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Many of the Nation’s 30,000 small towns are home to some amazing civic volunteers. Now, through a new national award program, their inspirational stories will be told. Here’s a sample:
These hometown “heroes” and dozens of others are among the initial nominees for the first annual Small Town America Civic Volunteer award being sponsored by CivicPlus CMS, part of the CivicPlus platform of integrated technologies for local governments. The contest was launched on June 1 and concludes on August 15, with winners to be announced later in the fall.
The initiative will recognize 100 nominees coming from towns, townships or counties with populations of 5,000 or less. The top three winning honorees will receive community cash awards of $10,000, $7,500 and $5,000 for their respective communities. A new CivicPlus community website will be awarded, at no charge, in the name of all 100 winning entries, including a unique volunteer module to aid in future recruitment efforts.
Points of Lights has joined other prominent organizations in supporting the new Small Town America Civic Volunteer Award (STACVA) program that was created to shine a spotlight on a growing national problem. For many years, there has been a serious decline in the availability of people willing to serve as civic volunteers in their local communities. This issue threatens the very fabric of small town America, and has more significance today than ever before.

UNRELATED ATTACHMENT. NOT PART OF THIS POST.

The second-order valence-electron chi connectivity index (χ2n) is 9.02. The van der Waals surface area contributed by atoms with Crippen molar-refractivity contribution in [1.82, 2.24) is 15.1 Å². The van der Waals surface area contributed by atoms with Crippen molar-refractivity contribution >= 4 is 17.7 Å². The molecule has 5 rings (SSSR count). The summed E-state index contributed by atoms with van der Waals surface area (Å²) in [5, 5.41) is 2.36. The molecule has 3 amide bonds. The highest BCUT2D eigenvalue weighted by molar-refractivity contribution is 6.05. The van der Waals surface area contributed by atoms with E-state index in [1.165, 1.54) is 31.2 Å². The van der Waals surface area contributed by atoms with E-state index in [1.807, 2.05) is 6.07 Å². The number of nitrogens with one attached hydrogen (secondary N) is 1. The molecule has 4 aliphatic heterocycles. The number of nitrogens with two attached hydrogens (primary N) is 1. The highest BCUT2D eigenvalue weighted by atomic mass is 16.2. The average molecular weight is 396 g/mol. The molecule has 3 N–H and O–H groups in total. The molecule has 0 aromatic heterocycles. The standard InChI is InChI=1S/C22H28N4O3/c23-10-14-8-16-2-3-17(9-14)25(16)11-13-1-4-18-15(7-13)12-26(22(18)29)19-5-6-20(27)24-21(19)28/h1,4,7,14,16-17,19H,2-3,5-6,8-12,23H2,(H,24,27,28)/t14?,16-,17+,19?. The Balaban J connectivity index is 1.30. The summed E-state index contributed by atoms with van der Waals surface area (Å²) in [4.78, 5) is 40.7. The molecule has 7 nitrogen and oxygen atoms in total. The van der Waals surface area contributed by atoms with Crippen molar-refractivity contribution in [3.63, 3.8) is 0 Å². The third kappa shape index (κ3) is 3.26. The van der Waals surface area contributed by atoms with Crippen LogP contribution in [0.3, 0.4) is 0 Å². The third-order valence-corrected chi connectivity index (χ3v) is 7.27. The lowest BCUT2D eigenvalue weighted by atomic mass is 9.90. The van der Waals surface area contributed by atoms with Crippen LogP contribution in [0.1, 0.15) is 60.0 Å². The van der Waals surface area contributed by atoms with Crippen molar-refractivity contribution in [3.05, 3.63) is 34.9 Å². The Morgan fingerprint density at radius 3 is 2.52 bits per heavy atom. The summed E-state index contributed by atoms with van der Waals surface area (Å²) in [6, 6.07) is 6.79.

We are facing perhaps the greatest global crisis since World War II, with the spread of COVID-19, and its impact is being felt throughout all aspects of our lives. The issue has placed a particular burden on smaller counties and communities that already face a challenge in retaining and recruiting local volunteers to support a wide range of vital public services.
Research conducted in 2018 by the Do Good Institute at the University of Maryland, showed the percent of citizens volunteering in rural areas dropped for 12 straight years beginning in 2003, from a high of 30.9% that year to 25.3% by 2015. Evidence suggests the trend has continued. The hope is this important initiative will draw much-needed grassroots attention to the problem and, hopefully, help reverse the disturbing trend of fewer people willing to volunteer in our smaller communities.
CivicPlus, the leading platform of integrated technology for local governments, is underwriting the Small Town America Civic Volunteer Award. The program will recognize the top 100 nominees who fill critical roles such as volunteer firefighters, EMTs, advisory committees for libraries, public recreation programs, municipal boards and councils, and more. STACVA is open to all counties, cities and townships with populations of 5,000 or less. Local governments represented by the top three winners will receive cash awards, and all localities served by the top 100 honorees will receive new CivicCMS websites (including a volunteer module to aid in future volunteer recruitment efforts) at no charge.
Joining Points of Light as co-sponsors of the award are the National Volunteer Fire Council, the National Association of Counties, the National Association of Towns and Townships and the National Main Street Center.
Additional details of the award program, including an online nomination form, can be found at www.civic-plus.com.
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